# Use Of ‘sparse()’ Command In MatLab®(Illustrated Expression)

If you need to deal with matrices that have lots of ’0’ values in their elements, you can use ‘sparse()’ code in Matlab® to define and illustrate them. In this article, we will show you how to use the ‘sparse()’ command in Matlab® to define and illustrate matrices that have lots of ‘zeros’ inside them as elements.

## How To Use ‘sparse()’ Command In Matlab®?

For example, there is a matrix such as ‘a’ as shown by the red arrow that includes lots of zeros inside it. And the elements that are non-zero integers are in minority or ‘sparse’ in that matrix. We can show these kinds of matrices in the form of ‘b’ as shown by the second green arrow above by typing sparse(a) code as shown by the green arrow again.

Also, you can create matrices directly from the sparse() command in Matlab®. As we stated above the use of the sparse() command is very helpful for matrices that include zeros in the majority of their elements. So you can only define the minority of non-zero integers inside these matrices, and the places of them.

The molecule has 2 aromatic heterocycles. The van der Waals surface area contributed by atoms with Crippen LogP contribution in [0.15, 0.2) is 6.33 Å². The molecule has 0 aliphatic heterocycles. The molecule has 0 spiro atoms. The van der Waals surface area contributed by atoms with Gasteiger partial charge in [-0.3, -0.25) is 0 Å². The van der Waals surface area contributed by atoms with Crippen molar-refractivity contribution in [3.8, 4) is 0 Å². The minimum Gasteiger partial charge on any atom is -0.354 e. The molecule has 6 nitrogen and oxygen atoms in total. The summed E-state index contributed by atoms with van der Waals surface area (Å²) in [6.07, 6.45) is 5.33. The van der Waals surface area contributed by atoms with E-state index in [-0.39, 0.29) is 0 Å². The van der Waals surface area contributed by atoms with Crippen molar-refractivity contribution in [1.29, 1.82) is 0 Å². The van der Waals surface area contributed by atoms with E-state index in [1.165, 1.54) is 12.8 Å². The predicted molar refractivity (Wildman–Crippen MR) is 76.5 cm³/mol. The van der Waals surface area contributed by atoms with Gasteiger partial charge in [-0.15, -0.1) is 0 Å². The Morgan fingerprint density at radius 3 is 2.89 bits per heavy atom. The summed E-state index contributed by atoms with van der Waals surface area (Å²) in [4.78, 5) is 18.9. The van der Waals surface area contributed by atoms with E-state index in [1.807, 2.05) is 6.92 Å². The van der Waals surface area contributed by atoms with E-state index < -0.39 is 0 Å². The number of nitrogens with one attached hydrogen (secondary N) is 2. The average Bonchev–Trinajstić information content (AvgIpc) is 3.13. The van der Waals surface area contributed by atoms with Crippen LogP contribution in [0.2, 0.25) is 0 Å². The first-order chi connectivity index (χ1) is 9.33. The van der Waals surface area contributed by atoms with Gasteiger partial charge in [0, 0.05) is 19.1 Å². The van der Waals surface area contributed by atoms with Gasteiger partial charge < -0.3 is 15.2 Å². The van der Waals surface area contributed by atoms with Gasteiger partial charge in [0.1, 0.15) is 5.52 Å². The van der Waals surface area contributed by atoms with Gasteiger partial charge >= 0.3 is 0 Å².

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For example, we created three vectors inside the green box above that the first one includes the row numbers of minority non-zero integers, the second one include the column number of minority non-zero integers. And the values of these minority integers are given at the third vector. What you need to do is, define these vectors respectively inside the parentheses of sparse() command as shown by the blue arrow above. And you need to add the dimensions of the matrix such as 4, 4 which is a 4×4 matrix.

The illustration of these sparse matrices in the command window is as shown by blue and green arrows. The first column of binary numbers are showing the places of these non-zero numbers inside the matrix, and the second column of integers are the minority non-zero numbers inside the matrix.

## Conclusion

The use of sparse() command in Matlab® is very simple like above. Leave your comments and questions about ‘sparse()’ command in Matlab® below!

This article is prepared for completely educative and informative purposes. Images used courtesy of Matlab®

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